Now you can see that we are looping through the matrix of pixels within the given buffer, and we store these in red, blue and green values. A few details: Why are we storing the brightness with r,g and b values by multiplying the constants .299, .587 and .116? And why are we using UInt8 (p) and UInt32 ?

First, those constants when used with R,G and B values provide the Luma of an image. This is in effort to create a better sampling to determine actual brightness and removing color saturation. Typically you use Luma with Chroma, and that is why we use p+=4 (4:1:1).

Second, we use UIn8 because there is 8-bit integer, and similarly we have to increase the number of bits to store the integer, so we upgrade it to an unsigned integer with 32-bit.

Now, the Math!

The github project accumulated just the brightness by keeping track of the total brightness by:

UInt32 brightnessTotal +=thisBrightness

As you may see, storing just the total brightness across all pixels may create extra noise than necessary. You can attempt to normalize the total brightness, but it doesn’t create a strong threshold to detect a strong spike of brightness. Instead, I calibrated the current buffer by averaging the brightness at each pixel. Then by using a last brightness accounting, I normalized the total brightness to keep the brightness at each iteration to approximately 100. I then added a sensitivity slider to alter the threshold. The sensitivity accounts for distance and environment light.

With a calibration feature, I had a better ability to maintain a basis for the surroundings, and then found that the threshold needed not be incredible large. I found that in mid-light settings, a threshold of only about 103 was required, whereas the darker the room, the higher threshold was better likely due to aperture changes. The below code is the meat of the detection object, then sending NSNotifications to the receiver controller:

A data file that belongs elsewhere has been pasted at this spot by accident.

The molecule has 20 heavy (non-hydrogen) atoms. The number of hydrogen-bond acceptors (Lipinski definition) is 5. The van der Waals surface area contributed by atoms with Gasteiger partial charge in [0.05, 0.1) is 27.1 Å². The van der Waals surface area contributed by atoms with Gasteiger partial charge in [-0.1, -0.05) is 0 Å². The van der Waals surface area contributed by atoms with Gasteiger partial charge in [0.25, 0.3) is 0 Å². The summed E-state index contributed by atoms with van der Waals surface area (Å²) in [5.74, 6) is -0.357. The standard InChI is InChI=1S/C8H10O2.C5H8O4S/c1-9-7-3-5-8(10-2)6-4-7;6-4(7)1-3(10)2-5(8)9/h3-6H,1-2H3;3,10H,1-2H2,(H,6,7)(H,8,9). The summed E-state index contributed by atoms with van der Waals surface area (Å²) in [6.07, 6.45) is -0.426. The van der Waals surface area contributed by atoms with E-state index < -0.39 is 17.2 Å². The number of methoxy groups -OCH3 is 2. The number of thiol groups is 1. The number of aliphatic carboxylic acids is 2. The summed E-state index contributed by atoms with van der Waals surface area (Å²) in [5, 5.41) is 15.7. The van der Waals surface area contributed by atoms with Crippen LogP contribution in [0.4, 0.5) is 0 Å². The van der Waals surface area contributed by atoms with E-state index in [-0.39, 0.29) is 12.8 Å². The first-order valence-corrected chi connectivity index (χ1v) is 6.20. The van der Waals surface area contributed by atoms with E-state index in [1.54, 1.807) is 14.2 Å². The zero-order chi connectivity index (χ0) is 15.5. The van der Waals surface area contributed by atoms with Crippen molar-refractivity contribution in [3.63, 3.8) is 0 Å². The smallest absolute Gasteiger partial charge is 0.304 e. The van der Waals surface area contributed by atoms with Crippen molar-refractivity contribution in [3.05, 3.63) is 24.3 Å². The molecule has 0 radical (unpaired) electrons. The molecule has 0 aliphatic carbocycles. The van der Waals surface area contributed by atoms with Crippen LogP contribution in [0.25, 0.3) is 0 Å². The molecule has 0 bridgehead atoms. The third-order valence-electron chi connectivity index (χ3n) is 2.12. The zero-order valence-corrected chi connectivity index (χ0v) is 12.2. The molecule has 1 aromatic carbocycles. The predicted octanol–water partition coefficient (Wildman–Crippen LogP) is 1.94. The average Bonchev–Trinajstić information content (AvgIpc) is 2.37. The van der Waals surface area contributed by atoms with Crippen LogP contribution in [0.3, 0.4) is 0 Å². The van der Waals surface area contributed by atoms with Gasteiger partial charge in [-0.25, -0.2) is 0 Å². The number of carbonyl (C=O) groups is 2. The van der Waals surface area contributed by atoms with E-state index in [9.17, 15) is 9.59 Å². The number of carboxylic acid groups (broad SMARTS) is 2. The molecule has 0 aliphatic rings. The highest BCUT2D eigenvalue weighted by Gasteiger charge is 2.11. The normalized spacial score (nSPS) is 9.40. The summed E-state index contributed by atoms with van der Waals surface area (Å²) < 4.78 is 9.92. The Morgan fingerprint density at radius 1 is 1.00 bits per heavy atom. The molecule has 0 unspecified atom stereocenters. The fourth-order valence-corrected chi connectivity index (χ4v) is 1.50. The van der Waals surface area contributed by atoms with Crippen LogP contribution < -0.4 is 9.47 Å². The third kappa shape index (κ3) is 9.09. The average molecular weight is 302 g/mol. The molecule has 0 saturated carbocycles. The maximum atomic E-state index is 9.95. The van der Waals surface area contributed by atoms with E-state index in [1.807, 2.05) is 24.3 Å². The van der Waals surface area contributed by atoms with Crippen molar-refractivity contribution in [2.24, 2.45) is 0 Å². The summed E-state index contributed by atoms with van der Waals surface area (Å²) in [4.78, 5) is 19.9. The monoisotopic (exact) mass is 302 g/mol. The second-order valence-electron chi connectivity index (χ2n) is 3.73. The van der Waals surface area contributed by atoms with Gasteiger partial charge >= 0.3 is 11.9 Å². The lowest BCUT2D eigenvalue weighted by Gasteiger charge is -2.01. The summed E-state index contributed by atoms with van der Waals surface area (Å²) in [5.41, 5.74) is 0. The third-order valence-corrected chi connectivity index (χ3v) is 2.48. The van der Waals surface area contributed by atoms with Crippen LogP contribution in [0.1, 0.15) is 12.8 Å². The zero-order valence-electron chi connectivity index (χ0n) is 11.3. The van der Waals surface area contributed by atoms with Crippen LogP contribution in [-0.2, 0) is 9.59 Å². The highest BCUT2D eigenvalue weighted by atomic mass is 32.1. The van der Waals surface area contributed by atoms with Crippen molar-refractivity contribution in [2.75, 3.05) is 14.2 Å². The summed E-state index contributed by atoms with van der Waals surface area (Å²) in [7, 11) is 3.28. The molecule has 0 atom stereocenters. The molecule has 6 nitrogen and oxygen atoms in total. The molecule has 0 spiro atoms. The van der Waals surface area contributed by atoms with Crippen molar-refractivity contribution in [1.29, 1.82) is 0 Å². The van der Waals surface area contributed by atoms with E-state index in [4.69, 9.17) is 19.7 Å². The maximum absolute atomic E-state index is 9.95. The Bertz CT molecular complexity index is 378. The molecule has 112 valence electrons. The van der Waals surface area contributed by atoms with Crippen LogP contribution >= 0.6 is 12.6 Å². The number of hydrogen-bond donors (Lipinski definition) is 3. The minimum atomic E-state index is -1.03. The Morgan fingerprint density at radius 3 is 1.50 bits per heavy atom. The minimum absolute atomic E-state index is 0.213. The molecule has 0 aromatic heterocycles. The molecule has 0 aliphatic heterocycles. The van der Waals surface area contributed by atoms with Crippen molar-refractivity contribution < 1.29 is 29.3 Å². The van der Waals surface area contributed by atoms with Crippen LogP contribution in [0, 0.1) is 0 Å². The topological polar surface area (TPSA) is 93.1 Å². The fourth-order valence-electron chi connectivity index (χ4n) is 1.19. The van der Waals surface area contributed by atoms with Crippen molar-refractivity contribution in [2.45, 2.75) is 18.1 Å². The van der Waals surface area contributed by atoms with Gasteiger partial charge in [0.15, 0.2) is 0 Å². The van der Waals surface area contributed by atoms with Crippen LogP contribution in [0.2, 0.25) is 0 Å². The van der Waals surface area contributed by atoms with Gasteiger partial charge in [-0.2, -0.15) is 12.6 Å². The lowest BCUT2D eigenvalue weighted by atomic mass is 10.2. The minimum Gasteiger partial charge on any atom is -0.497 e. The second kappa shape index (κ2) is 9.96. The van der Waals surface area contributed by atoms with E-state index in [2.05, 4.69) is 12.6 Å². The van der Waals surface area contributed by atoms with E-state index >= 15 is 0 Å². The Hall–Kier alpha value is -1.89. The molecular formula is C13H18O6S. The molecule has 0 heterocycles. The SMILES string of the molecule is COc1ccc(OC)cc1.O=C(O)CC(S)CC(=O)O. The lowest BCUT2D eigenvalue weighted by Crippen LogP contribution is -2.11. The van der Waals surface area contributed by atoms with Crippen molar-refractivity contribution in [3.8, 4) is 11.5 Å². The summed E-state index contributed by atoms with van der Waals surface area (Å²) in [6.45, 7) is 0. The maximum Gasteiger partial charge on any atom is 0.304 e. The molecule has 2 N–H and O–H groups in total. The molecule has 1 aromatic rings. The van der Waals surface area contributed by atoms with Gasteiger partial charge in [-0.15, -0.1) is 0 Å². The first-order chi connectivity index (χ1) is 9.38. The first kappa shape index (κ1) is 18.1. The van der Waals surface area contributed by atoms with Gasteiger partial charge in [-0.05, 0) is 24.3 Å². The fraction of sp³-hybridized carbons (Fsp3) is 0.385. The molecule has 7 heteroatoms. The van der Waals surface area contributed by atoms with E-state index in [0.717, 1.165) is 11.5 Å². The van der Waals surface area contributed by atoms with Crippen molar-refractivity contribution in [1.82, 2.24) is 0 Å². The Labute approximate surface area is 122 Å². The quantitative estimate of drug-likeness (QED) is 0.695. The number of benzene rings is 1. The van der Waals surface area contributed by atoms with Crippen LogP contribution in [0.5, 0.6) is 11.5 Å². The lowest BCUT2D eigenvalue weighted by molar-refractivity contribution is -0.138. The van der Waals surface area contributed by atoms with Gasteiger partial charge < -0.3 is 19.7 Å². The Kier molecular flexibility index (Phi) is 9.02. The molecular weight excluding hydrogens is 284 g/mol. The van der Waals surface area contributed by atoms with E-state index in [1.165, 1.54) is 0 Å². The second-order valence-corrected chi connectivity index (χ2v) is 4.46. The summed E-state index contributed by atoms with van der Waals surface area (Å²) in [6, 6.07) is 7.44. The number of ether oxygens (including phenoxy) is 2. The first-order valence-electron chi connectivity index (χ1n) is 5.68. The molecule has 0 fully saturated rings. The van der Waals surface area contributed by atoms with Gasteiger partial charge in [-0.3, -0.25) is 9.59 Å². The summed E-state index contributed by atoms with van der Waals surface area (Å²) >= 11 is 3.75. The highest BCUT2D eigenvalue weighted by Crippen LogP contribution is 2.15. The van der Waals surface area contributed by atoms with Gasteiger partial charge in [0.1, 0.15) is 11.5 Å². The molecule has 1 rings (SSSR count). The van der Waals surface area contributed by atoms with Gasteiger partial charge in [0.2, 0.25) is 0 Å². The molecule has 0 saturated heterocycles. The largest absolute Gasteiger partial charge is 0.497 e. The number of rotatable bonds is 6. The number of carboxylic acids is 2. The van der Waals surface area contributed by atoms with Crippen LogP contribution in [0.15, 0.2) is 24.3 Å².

int thisBrightness = [self calculateLevelOfBrightness:totalBrightness];  
if( thisBrightness > MIN_BRIGHTNESS_THRESHOLD ){

    if(thisBrightness > self.brightnessThreshold ) {

        //check to how long we are above threshold & recalibrate if needed
         if (self.timeBeyondThreshold == 0.f) {

            self.timeBeyondThreshold = [NSDate timeIntervalSinceReferenceDate];
        }
        if ([NSDate timeIntervalSinceReferenceDate]-self.timeBeyondThreshold > 2.f) {

            //recalibrate
            self.brightnessMatrix = [NSMutableArray new];
              [self.calibrationNumbers removeAllObjects];
        } else {

            //send Light ON notification
           [[NSNotificationCenter defaultCenter] postNotificationName:@"OnReceiveLightDetected" object:nil];
        }
    } else {

       //send Light OFF notification
        [[NSNotificationCenter defaultCenter] postNotificationName:@"OnReceiveLightNotDetected" object:nil];
        self.lastTotalBrightnessValue = totalBrightness;
        self.timeBeyondThreshold = 0.f;
    }
}else{

    //send Light OFF notification
    [[NSNotificationCenter defaultCenter] postNotificationName:@"OnReceiveLightNotDetected" object:nil];
    self.lastTotalBrightnessValue = totalBrightness;
    self.timeBeyondThreshold = 0.f;
}

And that's it! I am not showing the receiver method here, as verifying the time signatures for the length of light hinders primarily on the light detector and not the receiver controller. Go MVC!


Check out more iOS development resources on Steven’s blog.